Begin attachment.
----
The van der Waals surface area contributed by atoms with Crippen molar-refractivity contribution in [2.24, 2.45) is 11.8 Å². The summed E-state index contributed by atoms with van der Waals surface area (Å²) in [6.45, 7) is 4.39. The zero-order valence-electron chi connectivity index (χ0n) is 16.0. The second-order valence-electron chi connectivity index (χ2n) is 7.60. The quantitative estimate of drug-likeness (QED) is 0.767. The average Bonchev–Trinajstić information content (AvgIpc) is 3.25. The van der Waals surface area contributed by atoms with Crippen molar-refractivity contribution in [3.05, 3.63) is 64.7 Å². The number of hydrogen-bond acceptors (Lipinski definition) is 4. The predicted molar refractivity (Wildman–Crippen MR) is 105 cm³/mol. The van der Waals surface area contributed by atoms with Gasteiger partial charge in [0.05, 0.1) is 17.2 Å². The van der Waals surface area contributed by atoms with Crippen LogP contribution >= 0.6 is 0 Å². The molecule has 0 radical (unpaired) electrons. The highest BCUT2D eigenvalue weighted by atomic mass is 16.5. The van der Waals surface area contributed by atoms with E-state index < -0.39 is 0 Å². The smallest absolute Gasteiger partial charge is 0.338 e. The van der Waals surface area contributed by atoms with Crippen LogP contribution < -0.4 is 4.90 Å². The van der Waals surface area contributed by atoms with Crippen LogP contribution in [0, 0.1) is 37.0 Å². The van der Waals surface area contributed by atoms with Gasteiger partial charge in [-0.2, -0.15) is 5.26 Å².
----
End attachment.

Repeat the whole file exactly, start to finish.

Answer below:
The van der Waals surface area contributed by atoms with Crippen molar-refractivity contribution in [2.24, 2.45) is 11.8 Å². The summed E-state index contributed by atoms with van der Waals surface area (Å²) in [6.45, 7) is 4.39. The zero-order valence-electron chi connectivity index (χ0n) is 16.0. The second-order valence-electron chi connectivity index (χ2n) is 7.60. The quantitative estimate of drug-likeness (QED) is 0.767. The average Bonchev–Trinajstić information content (AvgIpc) is 3.25. The van der Waals surface area contributed by atoms with Crippen molar-refractivity contribution in [3.05, 3.63) is 64.7 Å². The number of hydrogen-bond acceptors (Lipinski definition) is 4. The predicted molar refractivity (Wildman–Crippen MR) is 105 cm³/mol. The van der Waals surface area contributed by atoms with Gasteiger partial charge in [0.05, 0.1) is 17.2 Å². The van der Waals surface area contributed by atoms with Crippen LogP contribution >= 0.6 is 0 Å². The molecule has 0 radical (unpaired) electrons. The highest BCUT2D eigenvalue weighted by atomic mass is 16.5. The van der Waals surface area contributed by atoms with E-state index < -0.39 is 0 Å². The smallest absolute Gasteiger partial charge is 0.338 e. The van der Waals surface area contributed by atoms with Crippen LogP contribution < -0.4 is 4.90 Å². The van der Waals surface area contributed by atoms with Crippen LogP contribution in [0, 0.1) is 37.0 Å². The van der Waals surface area contributed by atoms with Gasteiger partial charge in [-0.2, -0.15) is 5.26 Å².